A locus for eccentrics (hopefully)

Tuesday, May 23, 2006

The Da Vinci Code

80%--2 3/4 *s

Like everyone else, I went to see the Da Vinci code this weekend. I knew when it was Sunday at 4:30 and the theatre was nearly full that there was something going. When the black dudes with the fubu shirts and the doo rags came in and sat down to watch it, I also knew something was going on. Why is this book the only book that everyone in the country will read?

As the only member of the American population to not read this book, I came into with a kind of childlike innocence that most moviegoers did not. And I definitely think it helped my enjoyment of the film. Basically, it was a pretty average film overall. The big problem was that it was an entire book, yes, you guessed it, crammed into a movie like a fat chick in a tube top. There was lots of explication and back story about history and I knew when they went into the various councils (quiz for a cookie: what happened at the council of Chalcedon?) the Christian church held that yes, this probably was one of those things you just had to read. Also, Tom Hanks, as Rachel pointed out, is still not scholarly and bookish despite growing out his hair. It's like if they gave him a mustache and told him to play the role of a bond supervillian. No go.

Nevertheless, the thriller/mystery/puzzle element of the story is the draw here--the problem was that everyone in the audience already knew what was going to happen. As someone who didn't, that held up, it was fun to watch them solve all the puzzles. And that right there is why people hated the movie--there's little doubt that it probably did a lesser of a job explaining the same material than the book, but if you haven't read the book it still is pretty interesting. So for someone who had read the book it probably sucked. Thus explaining why a relatively entertaining film is dying with 22% on rottentomatoes, worse than RV or Poseidon. It's a pretty entertaining (if a little long) film if you haven't read the book, and I don't think fair that people come into it comparing it to the book exactly. Or maybe it is fair? I don't know.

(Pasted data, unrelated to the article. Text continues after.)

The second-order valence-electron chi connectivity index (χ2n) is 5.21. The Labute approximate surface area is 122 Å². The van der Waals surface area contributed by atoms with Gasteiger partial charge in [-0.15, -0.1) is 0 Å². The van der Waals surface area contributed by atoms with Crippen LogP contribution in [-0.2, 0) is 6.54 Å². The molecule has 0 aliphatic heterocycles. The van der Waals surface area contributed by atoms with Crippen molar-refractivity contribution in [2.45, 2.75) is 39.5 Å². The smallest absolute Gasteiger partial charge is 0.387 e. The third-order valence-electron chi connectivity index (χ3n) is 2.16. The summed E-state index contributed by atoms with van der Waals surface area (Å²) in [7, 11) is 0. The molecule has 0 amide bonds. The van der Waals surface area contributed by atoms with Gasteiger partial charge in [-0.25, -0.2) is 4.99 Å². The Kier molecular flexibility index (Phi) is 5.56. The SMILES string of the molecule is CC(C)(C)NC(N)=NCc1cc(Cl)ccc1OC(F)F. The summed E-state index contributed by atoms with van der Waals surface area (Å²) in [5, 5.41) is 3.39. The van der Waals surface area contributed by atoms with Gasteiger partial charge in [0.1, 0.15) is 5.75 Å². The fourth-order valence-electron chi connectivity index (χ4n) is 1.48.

Anyway, I'm also of the opinion that books should only be turned into movies once their creators are dead and can therefore have no say whatsoever in how it is slashed into a movie. I'm sure there have been good movies with their authors at the helm, but...

4 Comments:

Blogger neill said...

As one of the teeming unwashed masses who have read it-- it's an entertaining yarn that you can bang out in a couple of hours. And that's great, because not everything you read has to be plodding and academic. What always seemed odd to me is that it might be the least-appropriate book-to-movie I could think of. The author's writing style is very deliberate ("It was a dark and stormy night...") such that it's hard to think about what the value-added of a movie could ever be.

Jurassic Park worked as a book-to-movie because seeing a dinosaur and reading about a dinosaur are very different things. But when the prose tells me "Silas entered the room. He had pale skin, and pink eyes, because he was an albino, and he looked really imposing," you've really already painted that picture for me pretty comprehensively.

11:11 AM

 
Blogger steve said...

I agree with you, which is what I'm saying--the reason people are upset about the movie is because it does exactly what the book does except it does it worse. Except I haven't read the book, so I thought the movie was reasonably entertaining but not that good.

I'm not sure that that means it deserves to be panned worse than the Robin Williams comedy RV.

12:49 PM

 
Blogger Guy Tarkington said...

But, you've got to admit that RV was a great book, and a so-so movie....

2:11 PM

 
Blogger Jefe said...

:)

6:56 AM

 

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